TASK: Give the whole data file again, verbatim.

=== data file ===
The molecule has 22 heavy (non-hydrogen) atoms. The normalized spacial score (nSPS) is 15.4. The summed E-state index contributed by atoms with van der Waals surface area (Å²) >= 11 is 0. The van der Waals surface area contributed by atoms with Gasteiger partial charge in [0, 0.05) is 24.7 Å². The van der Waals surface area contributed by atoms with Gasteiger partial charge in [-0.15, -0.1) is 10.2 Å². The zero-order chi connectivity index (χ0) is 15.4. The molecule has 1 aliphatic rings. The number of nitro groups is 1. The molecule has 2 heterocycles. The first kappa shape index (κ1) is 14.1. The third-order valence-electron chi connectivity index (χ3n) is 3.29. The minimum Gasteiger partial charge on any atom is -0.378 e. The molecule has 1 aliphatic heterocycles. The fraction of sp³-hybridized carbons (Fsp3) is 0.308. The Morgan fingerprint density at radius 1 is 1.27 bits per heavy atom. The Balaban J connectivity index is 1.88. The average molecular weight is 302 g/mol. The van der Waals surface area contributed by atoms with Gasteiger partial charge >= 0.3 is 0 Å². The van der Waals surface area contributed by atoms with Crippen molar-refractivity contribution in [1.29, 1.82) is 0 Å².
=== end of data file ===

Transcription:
The molecule has 22 heavy (non-hydrogen) atoms. The normalized spacial score (nSPS) is 15.4. The summed E-state index contributed by atoms with van der Waals surface area (Å²) >= 11 is 0. The van der Waals surface area contributed by atoms with Gasteiger partial charge in [0, 0.05) is 24.7 Å². The van der Waals surface area contributed by atoms with Gasteiger partial charge in [-0.15, -0.1) is 10.2 Å². The zero-order chi connectivity index (χ0) is 15.4. The molecule has 1 aliphatic rings. The number of nitro groups is 1. The molecule has 2 heterocycles. The first kappa shape index (κ1) is 14.1. The third-order valence-electron chi connectivity index (χ3n) is 3.29. The minimum Gasteiger partial charge on any atom is -0.378 e. The molecule has 1 aliphatic heterocycles. The fraction of sp³-hybridized carbons (Fsp3) is 0.308. The Morgan fingerprint density at radius 1 is 1.27 bits per heavy atom. The Balaban J connectivity index is 1.88. The average molecular weight is 302 g/mol. The van der Waals surface area contributed by atoms with Gasteiger partial charge >= 0.3 is 0 Å². The van der Waals surface area contributed by atoms with Crippen molar-refractivity contribution in [1.29, 1.82) is 0 Å².